Sunday 25 September 2016

Goodbye 2015 - and a farewell to arms

Published 28/12/2015 | 02:30

Traumatic: Brendan O'Connor's arm injury.
Traumatic: Brendan O'Connor's arm injury.

They said I should give you an update on The Arm - One Year On. What do you mean you've forgotten about The Arm? The Arm was only one of the most traumatic things to happen me, like, EVER. And surely you couldn't have failed to notice the mileage I got out of it. Everything is indeed copy, and the arm filled a fair few weeks in this slot. It had to, because when the arm was happening, there wasn't much else happening in my life.

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I had reason to reflect on The Arm recently after my wife reminded me that it was the anniversary of The Arm, or at least the incident that did for The Arm.

And what a year it was. I started out the year feeling deeply sorry for myself and the broken arm (Allow me to say again. There is nothing funny about a broken humerus). It hung limply off me, powerless, useless and pathetic. But little did I know then what the year was to bring some of the people around me. I know a lot of people who would happily take The Arm as their major problem in life.

On reflection, I think The Arm was probably an important part of what is known these days as my 'journey'. Really, that's the only way you can look on it. Because otherwise you'd only get bitter and curse your bad luck. Of course, I swore when The Arm happened never to take my able body for granted again. But you know how it goes. I do take it for granted again. Though I think there is a small part of me that is grateful for the use of my limbs, and the ability to tie my laces and lift up the kids. When I think of poor little Mary, running out the door to me every day for months, greeting me with her mantra: "Your arm all better?" Waiting with bated breathe for the day I could throw her up on my shoulders again. And Anna getting upset because things were apparently never going to be the same again. Believe it or not, my daughter is prone to drama. Don't know where she got it.

So one year on, The Arm is not quite perfect but it is serviceable. The scar, however, is not playing ball. It seems to be a keloid scar. You're wha' Gay? Allow me to hand you over to my friends from Wikipedia. "Keloids are firm, rubbery lesions or shiny, fibrous nodules and can vary from pink to the colour of the patient's flesh or red to dark brown in colour. A keloid scar is benign, but is sometimes accompanied by severe itchiness, pain and changes in texture." In other words, while I should have a manly thin line down from my shoulder, I mainly have a swollen, pink, itchy, sensitive, sometimes sore, hideous deformity. I don't know why I have this. I'd be much more likely to get one if I was African-American and between the ages of 10 and 20. Indeed, as a Caucasian, I am 15 times less likely to get a keloid. It has made me wonder about the fact that my hair in its natural state is essentially a white afro.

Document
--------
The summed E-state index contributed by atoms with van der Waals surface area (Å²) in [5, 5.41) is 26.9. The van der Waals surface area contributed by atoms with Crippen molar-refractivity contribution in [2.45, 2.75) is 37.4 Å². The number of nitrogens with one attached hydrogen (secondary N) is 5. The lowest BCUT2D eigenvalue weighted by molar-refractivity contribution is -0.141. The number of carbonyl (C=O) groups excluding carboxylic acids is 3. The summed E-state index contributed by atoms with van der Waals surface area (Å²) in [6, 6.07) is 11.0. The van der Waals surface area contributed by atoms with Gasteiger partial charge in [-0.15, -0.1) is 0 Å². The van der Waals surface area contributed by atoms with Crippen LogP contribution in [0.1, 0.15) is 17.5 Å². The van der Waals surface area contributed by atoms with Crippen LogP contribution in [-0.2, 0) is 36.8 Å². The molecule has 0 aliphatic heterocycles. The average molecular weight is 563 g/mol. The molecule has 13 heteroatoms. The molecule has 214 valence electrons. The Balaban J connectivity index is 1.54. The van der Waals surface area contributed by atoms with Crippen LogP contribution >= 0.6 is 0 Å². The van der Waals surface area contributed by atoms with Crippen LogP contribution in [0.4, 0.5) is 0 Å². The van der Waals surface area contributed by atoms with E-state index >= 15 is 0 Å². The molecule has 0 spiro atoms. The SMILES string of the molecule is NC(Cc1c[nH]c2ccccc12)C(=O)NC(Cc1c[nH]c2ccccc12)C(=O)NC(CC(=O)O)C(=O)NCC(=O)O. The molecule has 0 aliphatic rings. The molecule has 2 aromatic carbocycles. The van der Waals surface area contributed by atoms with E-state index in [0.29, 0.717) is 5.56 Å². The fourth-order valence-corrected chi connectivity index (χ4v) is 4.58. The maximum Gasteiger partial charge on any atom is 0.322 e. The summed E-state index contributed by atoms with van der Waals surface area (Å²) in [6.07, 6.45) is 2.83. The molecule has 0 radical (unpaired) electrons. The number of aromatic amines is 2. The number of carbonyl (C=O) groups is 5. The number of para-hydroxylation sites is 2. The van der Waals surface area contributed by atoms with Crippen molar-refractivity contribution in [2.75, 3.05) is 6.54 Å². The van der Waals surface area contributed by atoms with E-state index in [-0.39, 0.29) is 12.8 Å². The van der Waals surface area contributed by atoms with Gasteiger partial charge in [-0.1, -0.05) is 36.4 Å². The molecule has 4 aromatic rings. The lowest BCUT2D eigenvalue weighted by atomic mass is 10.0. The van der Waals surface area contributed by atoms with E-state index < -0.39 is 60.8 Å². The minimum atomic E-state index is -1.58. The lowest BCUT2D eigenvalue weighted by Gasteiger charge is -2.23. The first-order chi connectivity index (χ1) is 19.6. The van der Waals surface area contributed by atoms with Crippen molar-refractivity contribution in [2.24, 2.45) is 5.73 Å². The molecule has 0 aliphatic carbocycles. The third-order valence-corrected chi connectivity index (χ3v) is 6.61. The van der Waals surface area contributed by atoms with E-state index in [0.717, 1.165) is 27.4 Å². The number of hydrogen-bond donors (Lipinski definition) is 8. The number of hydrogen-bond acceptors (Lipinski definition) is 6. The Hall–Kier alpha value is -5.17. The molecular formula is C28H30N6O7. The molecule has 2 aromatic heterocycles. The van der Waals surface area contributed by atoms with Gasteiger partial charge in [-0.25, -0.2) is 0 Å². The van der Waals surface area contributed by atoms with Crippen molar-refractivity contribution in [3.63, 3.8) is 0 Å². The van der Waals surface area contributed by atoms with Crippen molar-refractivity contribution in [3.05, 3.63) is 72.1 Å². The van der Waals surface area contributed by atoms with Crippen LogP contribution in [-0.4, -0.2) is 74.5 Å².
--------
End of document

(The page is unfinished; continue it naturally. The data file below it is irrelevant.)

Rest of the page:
So it'll be laser for the keloid in the New Year. That aside, I am largely fully functional. My movement is still slightly restricted, but not so as you'd notice, and at certain angles there is a complete lack of power. That's my own fault really, so I'm going to get down to using my puny, little-girl dumbbells in the New Year.

The Arm did, of course, lead to me relearning to swim, which has had very positive results, including taking to the open water, so if I was spiritual, I could decide that good things can come of disaster.

The sympathy is, of course, long gone. You can only milk an arm for so long and I like to think I got the maximum out of it while also seeming very brave. Indeed, one of the low points in the whole arm saga, after it burst open in a taxi leading to a hospital mercy dash in a blood-soaked cab (Relax, I paid him the soiling fee) coincided with a high point in my TV career, when the Saturday Night Show eclipsed the Late Late in ratings. I think the lesson we can take from that is that you possibly do better in show business if you are on heavy drugs. For a week or two there, I was the Jimi Hendrix of the weekend light-entertainment chat-show scene. The only other lesson we can take from all this, as we look back on The Year of The Arm, is don't break your arm. But the problem is, it happens when you least expect it.

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